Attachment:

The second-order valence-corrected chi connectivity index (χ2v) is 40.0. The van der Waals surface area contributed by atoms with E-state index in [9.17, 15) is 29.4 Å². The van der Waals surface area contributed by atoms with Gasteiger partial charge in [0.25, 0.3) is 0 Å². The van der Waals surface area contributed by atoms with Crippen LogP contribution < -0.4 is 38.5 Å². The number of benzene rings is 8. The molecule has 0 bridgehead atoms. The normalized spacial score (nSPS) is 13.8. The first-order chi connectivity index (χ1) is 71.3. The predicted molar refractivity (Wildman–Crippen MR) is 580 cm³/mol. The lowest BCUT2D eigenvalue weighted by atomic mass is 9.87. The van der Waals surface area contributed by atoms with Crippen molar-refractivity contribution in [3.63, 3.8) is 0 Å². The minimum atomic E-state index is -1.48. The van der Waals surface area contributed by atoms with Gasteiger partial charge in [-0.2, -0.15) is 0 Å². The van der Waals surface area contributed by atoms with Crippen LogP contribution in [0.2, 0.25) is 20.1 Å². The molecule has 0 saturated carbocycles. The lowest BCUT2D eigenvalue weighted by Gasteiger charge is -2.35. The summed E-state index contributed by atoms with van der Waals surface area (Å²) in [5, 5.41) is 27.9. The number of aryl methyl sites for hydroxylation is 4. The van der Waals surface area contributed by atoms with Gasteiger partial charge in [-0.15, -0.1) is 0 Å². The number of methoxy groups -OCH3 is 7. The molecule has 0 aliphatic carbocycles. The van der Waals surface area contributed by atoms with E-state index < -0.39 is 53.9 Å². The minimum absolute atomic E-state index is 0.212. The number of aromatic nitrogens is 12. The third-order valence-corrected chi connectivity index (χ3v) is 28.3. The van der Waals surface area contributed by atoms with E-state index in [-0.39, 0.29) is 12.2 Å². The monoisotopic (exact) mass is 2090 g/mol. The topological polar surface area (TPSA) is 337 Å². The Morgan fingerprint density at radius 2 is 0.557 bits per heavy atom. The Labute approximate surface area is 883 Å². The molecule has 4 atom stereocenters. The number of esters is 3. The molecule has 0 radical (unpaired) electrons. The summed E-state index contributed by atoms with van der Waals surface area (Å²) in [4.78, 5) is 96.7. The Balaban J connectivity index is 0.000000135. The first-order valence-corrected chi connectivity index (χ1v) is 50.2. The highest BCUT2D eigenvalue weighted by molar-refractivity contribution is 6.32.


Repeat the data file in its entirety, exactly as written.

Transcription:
The second-order valence-corrected chi connectivity index (χ2v) is 40.0. The van der Waals surface area contributed by atoms with E-state index in [9.17, 15) is 29.4 Å². The van der Waals surface area contributed by atoms with Gasteiger partial charge in [0.25, 0.3) is 0 Å². The van der Waals surface area contributed by atoms with Crippen LogP contribution < -0.4 is 38.5 Å². The number of benzene rings is 8. The molecule has 0 bridgehead atoms. The normalized spacial score (nSPS) is 13.8. The first-order chi connectivity index (χ1) is 71.3. The predicted molar refractivity (Wildman–Crippen MR) is 580 cm³/mol. The lowest BCUT2D eigenvalue weighted by atomic mass is 9.87. The van der Waals surface area contributed by atoms with Crippen molar-refractivity contribution in [3.63, 3.8) is 0 Å². The minimum atomic E-state index is -1.48. The van der Waals surface area contributed by atoms with Gasteiger partial charge in [-0.2, -0.15) is 0 Å². The van der Waals surface area contributed by atoms with Crippen LogP contribution in [0.2, 0.25) is 20.1 Å². The molecule has 0 saturated carbocycles. The lowest BCUT2D eigenvalue weighted by Gasteiger charge is -2.35. The summed E-state index contributed by atoms with van der Waals surface area (Å²) in [5, 5.41) is 27.9. The number of aryl methyl sites for hydroxylation is 4. The van der Waals surface area contributed by atoms with Gasteiger partial charge in [-0.15, -0.1) is 0 Å². The number of methoxy groups -OCH3 is 7. The molecule has 0 aliphatic carbocycles. The van der Waals surface area contributed by atoms with E-state index < -0.39 is 53.9 Å². The minimum absolute atomic E-state index is 0.212. The number of aromatic nitrogens is 12. The third-order valence-corrected chi connectivity index (χ3v) is 28.3. The van der Waals surface area contributed by atoms with E-state index in [-0.39, 0.29) is 12.2 Å². The monoisotopic (exact) mass is 2090 g/mol. The topological polar surface area (TPSA) is 337 Å². The Morgan fingerprint density at radius 2 is 0.557 bits per heavy atom. The Labute approximate surface area is 883 Å². The molecule has 4 atom stereocenters. The number of esters is 3. The molecule has 0 radical (unpaired) electrons. The summed E-state index contributed by atoms with van der Waals surface area (Å²) in [4.78, 5) is 96.7. The Balaban J connectivity index is 0.000000135. The first-order valence-corrected chi connectivity index (χ1v) is 50.2. The highest BCUT2D eigenvalue weighted by molar-refractivity contribution is 6.32.